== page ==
PCT Sobo 2017 Days 7-11; July 15th-July19th, 2017
Stehekin to Steven’s Pass; 107.7 Miles
Elevation: +29,099/-26,680 (Krazy…)
I burned most of my section K maps that night when Monica and I made the fire, the night of her Birthday. We were having fun burning things that we no longer needed, and I foolishly burned the second half of section K. Oops. The second half of section K is from Stehekin to Steven’s Pass, and that was where we were headed. I was nervous about what might lie ahead, will there be tons of sketchy snow on the long steep slopes? Will there be soooooo many downed trees that it becomes an obstacle course? It wasn’t that any of those situations downright scared me, to the contrary, I normally embrace them and enjoy the challenge. That being said, I was pressed for time to get through the section in less than 5 days. I had a date to meet my family in Portland by 10pm on the night of July 20th, when their flight arrived.
Monica was a great sport and on board with pushing the section fast. I knew it to be one of the most difficult sections on the entire PCT, remembering it from last year. There were days with over 8,000 feet of climbing and 8,000 feet of descending in one day. I also remembered it was one of the most beautiful sections of trail on the entire PCT, one of the most memorable for me, and isn’t that how it works? Usually the most dramatic, challenging, Krazy days are the retrospective favorites. I was a bit giddy with anticipation….and so was Monica.
DAY 7 we left the Stehekin High Bridge at around 3pm, so we hiked only 12 miles to reach Hemlock camp and got to bed early. I am normally not an alarm setter on the PCT, but for this section I felt it necessary in order to be on trail by 6:00 or thereabouts, so I set my alarm for 5:15am. Ouch.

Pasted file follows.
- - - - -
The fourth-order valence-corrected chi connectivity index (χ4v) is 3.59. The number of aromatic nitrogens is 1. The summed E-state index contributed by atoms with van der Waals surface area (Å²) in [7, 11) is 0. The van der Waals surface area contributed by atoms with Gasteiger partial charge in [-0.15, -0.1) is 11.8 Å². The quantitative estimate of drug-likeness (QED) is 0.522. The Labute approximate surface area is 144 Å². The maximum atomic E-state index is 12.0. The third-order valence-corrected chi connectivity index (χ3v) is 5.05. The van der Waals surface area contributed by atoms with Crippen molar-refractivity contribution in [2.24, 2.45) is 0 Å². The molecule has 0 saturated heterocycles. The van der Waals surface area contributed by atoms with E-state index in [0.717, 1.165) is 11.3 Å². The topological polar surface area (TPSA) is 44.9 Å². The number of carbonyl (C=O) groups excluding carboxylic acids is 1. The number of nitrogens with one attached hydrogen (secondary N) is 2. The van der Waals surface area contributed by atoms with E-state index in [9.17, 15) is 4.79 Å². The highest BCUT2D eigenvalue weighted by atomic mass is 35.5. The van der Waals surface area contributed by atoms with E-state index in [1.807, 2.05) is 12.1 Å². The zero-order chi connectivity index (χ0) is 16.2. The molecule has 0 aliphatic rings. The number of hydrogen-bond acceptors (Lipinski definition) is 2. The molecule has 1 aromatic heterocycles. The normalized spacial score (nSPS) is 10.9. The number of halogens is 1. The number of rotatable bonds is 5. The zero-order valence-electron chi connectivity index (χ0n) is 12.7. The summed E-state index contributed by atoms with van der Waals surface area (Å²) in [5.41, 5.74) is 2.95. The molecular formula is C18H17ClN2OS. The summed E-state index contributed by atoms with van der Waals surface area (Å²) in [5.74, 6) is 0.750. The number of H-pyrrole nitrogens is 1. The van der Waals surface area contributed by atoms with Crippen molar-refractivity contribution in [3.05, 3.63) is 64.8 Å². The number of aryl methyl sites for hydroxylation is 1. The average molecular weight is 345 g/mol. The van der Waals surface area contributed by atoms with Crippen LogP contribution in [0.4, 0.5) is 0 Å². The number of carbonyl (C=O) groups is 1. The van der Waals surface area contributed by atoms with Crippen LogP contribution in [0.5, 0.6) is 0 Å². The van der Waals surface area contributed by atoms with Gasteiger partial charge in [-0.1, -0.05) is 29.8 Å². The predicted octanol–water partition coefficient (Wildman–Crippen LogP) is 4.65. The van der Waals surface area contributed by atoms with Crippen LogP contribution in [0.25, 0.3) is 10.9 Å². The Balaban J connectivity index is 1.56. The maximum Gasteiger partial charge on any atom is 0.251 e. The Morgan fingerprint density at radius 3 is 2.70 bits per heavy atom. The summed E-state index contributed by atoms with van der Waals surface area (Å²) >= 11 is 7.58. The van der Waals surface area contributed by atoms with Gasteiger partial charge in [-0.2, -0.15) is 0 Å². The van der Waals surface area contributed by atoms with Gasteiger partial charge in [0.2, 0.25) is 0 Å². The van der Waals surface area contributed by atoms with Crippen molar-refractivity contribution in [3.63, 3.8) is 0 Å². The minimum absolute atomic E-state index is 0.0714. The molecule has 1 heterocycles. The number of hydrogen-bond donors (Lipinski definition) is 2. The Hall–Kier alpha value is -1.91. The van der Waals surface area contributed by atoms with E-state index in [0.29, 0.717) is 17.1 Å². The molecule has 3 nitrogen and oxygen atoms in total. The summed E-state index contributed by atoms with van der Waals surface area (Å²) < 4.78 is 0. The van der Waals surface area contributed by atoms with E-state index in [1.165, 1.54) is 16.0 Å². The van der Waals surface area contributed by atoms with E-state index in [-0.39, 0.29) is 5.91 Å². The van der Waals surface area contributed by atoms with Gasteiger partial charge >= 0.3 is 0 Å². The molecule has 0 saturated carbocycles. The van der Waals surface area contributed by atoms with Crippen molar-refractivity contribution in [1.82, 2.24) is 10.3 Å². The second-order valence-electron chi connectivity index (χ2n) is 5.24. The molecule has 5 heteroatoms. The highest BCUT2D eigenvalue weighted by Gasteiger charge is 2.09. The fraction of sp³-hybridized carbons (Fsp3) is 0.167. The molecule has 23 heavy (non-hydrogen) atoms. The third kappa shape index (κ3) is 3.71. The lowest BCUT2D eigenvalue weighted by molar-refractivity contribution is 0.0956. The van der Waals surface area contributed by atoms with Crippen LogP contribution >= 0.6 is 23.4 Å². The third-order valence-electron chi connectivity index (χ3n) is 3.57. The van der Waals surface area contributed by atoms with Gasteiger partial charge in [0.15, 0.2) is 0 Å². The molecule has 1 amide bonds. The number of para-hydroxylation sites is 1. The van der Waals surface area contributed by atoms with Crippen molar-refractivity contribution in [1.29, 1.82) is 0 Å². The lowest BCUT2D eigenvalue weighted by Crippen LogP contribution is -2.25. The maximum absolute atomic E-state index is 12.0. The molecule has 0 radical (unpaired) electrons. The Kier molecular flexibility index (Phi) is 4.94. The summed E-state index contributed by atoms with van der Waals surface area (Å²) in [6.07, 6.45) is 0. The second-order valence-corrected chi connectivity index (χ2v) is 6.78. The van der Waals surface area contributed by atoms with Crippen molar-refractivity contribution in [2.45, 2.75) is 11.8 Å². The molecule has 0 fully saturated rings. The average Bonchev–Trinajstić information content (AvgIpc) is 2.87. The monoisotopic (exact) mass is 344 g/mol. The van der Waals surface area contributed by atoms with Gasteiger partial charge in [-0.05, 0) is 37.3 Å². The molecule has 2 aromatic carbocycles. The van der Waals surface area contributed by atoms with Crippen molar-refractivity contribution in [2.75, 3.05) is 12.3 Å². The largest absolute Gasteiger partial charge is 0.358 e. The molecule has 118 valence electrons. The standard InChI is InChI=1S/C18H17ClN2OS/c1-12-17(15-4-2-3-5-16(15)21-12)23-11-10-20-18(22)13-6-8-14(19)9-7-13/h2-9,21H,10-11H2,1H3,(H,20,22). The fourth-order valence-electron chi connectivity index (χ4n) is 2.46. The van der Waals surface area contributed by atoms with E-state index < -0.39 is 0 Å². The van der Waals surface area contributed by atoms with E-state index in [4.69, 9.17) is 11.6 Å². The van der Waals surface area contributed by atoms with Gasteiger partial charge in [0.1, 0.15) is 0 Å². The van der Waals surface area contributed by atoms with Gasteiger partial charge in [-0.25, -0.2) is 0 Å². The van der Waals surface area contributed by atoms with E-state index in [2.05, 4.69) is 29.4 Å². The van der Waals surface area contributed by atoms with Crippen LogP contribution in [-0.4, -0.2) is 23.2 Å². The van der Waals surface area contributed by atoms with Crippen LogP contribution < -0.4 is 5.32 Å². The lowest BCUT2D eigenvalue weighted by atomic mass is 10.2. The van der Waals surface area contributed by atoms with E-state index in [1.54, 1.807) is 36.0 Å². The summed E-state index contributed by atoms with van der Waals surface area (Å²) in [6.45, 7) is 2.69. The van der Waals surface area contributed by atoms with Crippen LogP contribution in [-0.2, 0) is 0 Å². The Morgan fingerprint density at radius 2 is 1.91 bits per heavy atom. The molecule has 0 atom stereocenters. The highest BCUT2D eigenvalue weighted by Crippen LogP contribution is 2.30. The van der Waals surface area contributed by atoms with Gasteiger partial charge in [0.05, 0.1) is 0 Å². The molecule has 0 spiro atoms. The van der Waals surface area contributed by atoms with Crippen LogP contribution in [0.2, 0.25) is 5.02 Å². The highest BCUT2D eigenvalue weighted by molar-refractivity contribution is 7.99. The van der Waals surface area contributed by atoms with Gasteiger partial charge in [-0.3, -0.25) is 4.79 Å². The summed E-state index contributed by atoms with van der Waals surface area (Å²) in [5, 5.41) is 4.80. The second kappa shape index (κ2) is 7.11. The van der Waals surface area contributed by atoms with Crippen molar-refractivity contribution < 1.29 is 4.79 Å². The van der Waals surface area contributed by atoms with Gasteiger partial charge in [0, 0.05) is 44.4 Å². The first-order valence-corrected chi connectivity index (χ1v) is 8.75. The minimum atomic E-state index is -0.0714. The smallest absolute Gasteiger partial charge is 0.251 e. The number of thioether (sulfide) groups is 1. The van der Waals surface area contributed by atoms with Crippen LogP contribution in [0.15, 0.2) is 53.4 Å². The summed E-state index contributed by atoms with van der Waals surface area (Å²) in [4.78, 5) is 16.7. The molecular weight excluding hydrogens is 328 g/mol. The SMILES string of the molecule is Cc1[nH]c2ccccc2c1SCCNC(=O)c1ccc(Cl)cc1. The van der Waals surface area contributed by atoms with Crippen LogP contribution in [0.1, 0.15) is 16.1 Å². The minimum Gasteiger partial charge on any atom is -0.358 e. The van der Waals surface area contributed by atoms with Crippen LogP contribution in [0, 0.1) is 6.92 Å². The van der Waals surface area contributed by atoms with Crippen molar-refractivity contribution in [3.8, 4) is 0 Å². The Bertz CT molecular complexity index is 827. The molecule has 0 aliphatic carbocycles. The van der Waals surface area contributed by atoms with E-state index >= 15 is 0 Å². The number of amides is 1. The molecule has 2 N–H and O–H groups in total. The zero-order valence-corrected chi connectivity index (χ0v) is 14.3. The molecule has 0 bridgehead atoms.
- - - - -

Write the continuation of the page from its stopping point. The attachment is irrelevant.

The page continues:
DAY 8: July 16th, 2017; Hemlock Camp to Vista Creek, 24 miles 6k up 6k down…a little bit Krazy.
We did not start the day early. Oops. We pushed off at 7:30am, oh well. Within minutes of leaving camp we were forced to ford a creek. I remember this! I had come down the hill and sat here under that tree across the way, and I made coffee before crossing the creek….the water was higher now than it was last September, and I decided to cross in my shoes in order to protect my wavering ankles. I removed my socks, gaiters and shoe inserts and re-fastened my super light shoes back on to cross, and the water felt refreshing. I got my feet dry and back on track with socks, gaiters and wet shoes. Then it was time to climb.
The morning was cloudy and a bit cool, so I hiked with my compression socks on and never took them off fir the day, they felt really good to me for some reason, comforting. The climbing felt good too, once I warmed up, and all day I fantasized about stopping in the Old Growth Cedar Forest for an afternoon coffee, so I was pushing the miles to make that happen.
Hours passed and I enjoyed the stillness and serenity of the deep forest. The trail, at times was very forgiving on the feet, as it meandered through deep woods thick with fresh, vibrant green understory and an almost padded footpath. I remember this climb, I thought, it was so difficult last year, my feet hurt so bad and i had to take it sooooo slow. Now, fortunately, they don’t hurt and I feel as if Im floating. It’s Krazy how that works. Healed by time, and here I am back in this Space. I am back in the Space Between. The space between no longer…and not yet.
At this point, Monica and I are leap frogging with four other hikers, one of them being Lena, the one we camped with at Hemlock Camp, and the three Matthews. There is Matthew #1 who we met with Anna, and basically hiked alongside with up to Stehekin. Matthew #2 who we met in Six Mile Camp, who is 18 and hiking solo. Then there is Matthew #3 who we met when we were with Arrow on our way back to the trail the day before. It’s difficult keeping them all straight in my mind, which Matthew is it? Number 1, Number 3? Which order do they go in? Which Matthew is ahead and which Matthew is behind us? It makes my head spin and I end up not attempting to try figuring it out any longer. And why is everybody named Matthew anyways?
We made it down to the bottom of the Siuattle River, which has a bridge, by around 2pm, and we still had a few miles before making it to the Old Growth Forest. The PCT had been re-routed from the Siuattle River crossing some years ago, and now follows the river East for about 3 miles, then back West for another 3 miles to re-join where the former trail picks up. The maps make it look completely unnecessary to go out of the way, however, it takes you throuh this remarkable section of Old Growth Cedar Trees, and I am talking, Old. They are hundreds of feet tall and perhaps 30 feet around, and they just tower over you like Giant Guardians, they are Magestic in every sense of the word and I love them.